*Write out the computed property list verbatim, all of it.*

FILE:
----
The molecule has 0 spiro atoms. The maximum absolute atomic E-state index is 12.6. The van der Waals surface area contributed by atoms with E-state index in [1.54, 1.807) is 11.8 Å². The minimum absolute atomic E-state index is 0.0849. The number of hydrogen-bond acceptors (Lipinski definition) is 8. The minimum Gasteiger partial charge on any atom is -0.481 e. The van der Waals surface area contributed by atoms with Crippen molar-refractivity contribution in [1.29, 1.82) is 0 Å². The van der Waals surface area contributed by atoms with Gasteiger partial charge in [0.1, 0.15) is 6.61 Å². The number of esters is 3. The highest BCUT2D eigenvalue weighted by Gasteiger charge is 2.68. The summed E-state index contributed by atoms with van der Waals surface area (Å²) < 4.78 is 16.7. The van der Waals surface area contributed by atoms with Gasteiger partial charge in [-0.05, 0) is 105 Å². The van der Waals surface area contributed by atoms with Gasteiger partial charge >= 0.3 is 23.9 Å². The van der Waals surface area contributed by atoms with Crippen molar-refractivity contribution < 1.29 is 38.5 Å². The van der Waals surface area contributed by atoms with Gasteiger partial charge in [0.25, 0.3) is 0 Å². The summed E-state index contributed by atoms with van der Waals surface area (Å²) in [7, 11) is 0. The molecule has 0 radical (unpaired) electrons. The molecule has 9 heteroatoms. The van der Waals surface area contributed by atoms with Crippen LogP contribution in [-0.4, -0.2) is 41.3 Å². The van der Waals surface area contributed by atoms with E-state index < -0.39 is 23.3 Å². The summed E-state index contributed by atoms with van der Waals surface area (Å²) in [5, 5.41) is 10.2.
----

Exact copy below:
The molecule has 0 spiro atoms. The maximum absolute atomic E-state index is 12.6. The van der Waals surface area contributed by atoms with E-state index in [1.54, 1.807) is 11.8 Å². The minimum absolute atomic E-state index is 0.0849. The number of hydrogen-bond acceptors (Lipinski definition) is 8. The minimum Gasteiger partial charge on any atom is -0.481 e. The van der Waals surface area contributed by atoms with Crippen molar-refractivity contribution in [1.29, 1.82) is 0 Å². The van der Waals surface area contributed by atoms with Gasteiger partial charge in [0.1, 0.15) is 6.61 Å². The number of esters is 3. The highest BCUT2D eigenvalue weighted by Gasteiger charge is 2.68. The summed E-state index contributed by atoms with van der Waals surface area (Å²) < 4.78 is 16.7. The van der Waals surface area contributed by atoms with Gasteiger partial charge in [-0.05, 0) is 105 Å². The van der Waals surface area contributed by atoms with Gasteiger partial charge >= 0.3 is 23.9 Å². The van der Waals surface area contributed by atoms with Crippen molar-refractivity contribution < 1.29 is 38.5 Å². The van der Waals surface area contributed by atoms with Gasteiger partial charge in [0.25, 0.3) is 0 Å². The summed E-state index contributed by atoms with van der Waals surface area (Å²) in [7, 11) is 0. The molecule has 0 radical (unpaired) electrons. The molecule has 9 heteroatoms. The van der Waals surface area contributed by atoms with Crippen LogP contribution in [-0.4, -0.2) is 41.3 Å². The van der Waals surface area contributed by atoms with E-state index < -0.39 is 23.3 Å². The summed E-state index contributed by atoms with van der Waals surface area (Å²) in [5, 5.41) is 10.2.